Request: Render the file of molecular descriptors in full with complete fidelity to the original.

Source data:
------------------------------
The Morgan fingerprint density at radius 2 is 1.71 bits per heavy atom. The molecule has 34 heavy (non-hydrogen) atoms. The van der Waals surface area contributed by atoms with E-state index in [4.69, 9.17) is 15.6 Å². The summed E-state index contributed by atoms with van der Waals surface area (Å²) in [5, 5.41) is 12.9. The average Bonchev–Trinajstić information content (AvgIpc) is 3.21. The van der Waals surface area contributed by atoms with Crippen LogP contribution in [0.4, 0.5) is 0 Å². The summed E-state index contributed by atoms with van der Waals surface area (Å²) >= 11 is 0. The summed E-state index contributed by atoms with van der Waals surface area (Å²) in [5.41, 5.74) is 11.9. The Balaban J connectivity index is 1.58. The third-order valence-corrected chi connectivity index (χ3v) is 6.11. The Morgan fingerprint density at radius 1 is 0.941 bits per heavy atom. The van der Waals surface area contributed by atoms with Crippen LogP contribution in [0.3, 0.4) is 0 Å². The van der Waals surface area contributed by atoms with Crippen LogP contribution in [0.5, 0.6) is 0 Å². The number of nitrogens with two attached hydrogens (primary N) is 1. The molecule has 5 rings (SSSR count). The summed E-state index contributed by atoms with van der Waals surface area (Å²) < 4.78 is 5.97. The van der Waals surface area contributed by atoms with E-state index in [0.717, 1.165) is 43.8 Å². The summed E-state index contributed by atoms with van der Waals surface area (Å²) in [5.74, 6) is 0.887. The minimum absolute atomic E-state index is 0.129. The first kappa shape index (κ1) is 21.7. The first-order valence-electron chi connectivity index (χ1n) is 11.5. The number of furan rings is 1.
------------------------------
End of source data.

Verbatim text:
The Morgan fingerprint density at radius 2 is 1.71 bits per heavy atom. The molecule has 34 heavy (non-hydrogen) atoms. The van der Waals surface area contributed by atoms with E-state index in [4.69, 9.17) is 15.6 Å². The summed E-state index contributed by atoms with van der Waals surface area (Å²) in [5, 5.41) is 12.9. The average Bonchev–Trinajstić information content (AvgIpc) is 3.21. The van der Waals surface area contributed by atoms with Crippen LogP contribution in [0.4, 0.5) is 0 Å². The summed E-state index contributed by atoms with van der Waals surface area (Å²) >= 11 is 0. The summed E-state index contributed by atoms with van der Waals surface area (Å²) in [5.41, 5.74) is 11.9. The Balaban J connectivity index is 1.58. The third-order valence-corrected chi connectivity index (χ3v) is 6.11. The Morgan fingerprint density at radius 1 is 0.941 bits per heavy atom. The van der Waals surface area contributed by atoms with Crippen LogP contribution in [0.3, 0.4) is 0 Å². The van der Waals surface area contributed by atoms with Crippen LogP contribution in [0.5, 0.6) is 0 Å². The number of nitrogens with two attached hydrogens (primary N) is 1. The molecule has 5 rings (SSSR count). The summed E-state index contributed by atoms with van der Waals surface area (Å²) < 4.78 is 5.97. The van der Waals surface area contributed by atoms with E-state index in [0.717, 1.165) is 43.8 Å². The summed E-state index contributed by atoms with van der Waals surface area (Å²) in [5.74, 6) is 0.887. The minimum absolute atomic E-state index is 0.129. The first kappa shape index (κ1) is 21.7. The first-order valence-electron chi connectivity index (χ1n) is 11.5. The number of furan rings is 1.